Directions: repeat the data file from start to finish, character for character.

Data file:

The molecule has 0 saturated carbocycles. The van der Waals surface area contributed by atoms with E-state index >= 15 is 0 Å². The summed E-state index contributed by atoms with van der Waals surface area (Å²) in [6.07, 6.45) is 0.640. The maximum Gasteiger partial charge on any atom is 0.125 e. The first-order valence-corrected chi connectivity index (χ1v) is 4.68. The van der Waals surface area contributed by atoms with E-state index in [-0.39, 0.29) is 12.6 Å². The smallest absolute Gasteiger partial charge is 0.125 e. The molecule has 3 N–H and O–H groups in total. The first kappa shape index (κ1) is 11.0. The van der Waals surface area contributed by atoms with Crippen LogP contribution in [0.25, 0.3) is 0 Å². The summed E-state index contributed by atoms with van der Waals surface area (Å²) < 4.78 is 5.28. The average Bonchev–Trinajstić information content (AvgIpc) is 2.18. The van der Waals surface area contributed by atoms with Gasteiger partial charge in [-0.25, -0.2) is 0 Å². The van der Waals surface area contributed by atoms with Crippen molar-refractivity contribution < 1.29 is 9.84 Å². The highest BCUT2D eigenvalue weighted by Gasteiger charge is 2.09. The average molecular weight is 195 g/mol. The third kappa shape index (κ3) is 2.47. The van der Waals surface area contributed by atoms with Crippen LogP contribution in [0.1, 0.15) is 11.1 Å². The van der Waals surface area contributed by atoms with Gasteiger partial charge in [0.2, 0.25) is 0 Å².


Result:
The molecule has 0 saturated carbocycles. The van der Waals surface area contributed by atoms with E-state index >= 15 is 0 Å². The summed E-state index contributed by atoms with van der Waals surface area (Å²) in [6.07, 6.45) is 0.640. The maximum Gasteiger partial charge on any atom is 0.125 e. The first-order valence-corrected chi connectivity index (χ1v) is 4.68. The van der Waals surface area contributed by atoms with E-state index in [-0.39, 0.29) is 12.6 Å². The smallest absolute Gasteiger partial charge is 0.125 e. The molecule has 3 N–H and O–H groups in total. The first kappa shape index (κ1) is 11.0. The van der Waals surface area contributed by atoms with Crippen LogP contribution in [0.25, 0.3) is 0 Å². The summed E-state index contributed by atoms with van der Waals surface area (Å²) < 4.78 is 5.28. The average Bonchev–Trinajstić information content (AvgIpc) is 2.18. The van der Waals surface area contributed by atoms with Gasteiger partial charge in [-0.25, -0.2) is 0 Å². The van der Waals surface area contributed by atoms with Crippen molar-refractivity contribution < 1.29 is 9.84 Å². The highest BCUT2D eigenvalue weighted by Gasteiger charge is 2.09. The average molecular weight is 195 g/mol. The third kappa shape index (κ3) is 2.47. The van der Waals surface area contributed by atoms with Crippen LogP contribution in [0.1, 0.15) is 11.1 Å². The van der Waals surface area contributed by atoms with Gasteiger partial charge in [0.2, 0.25) is 0 Å².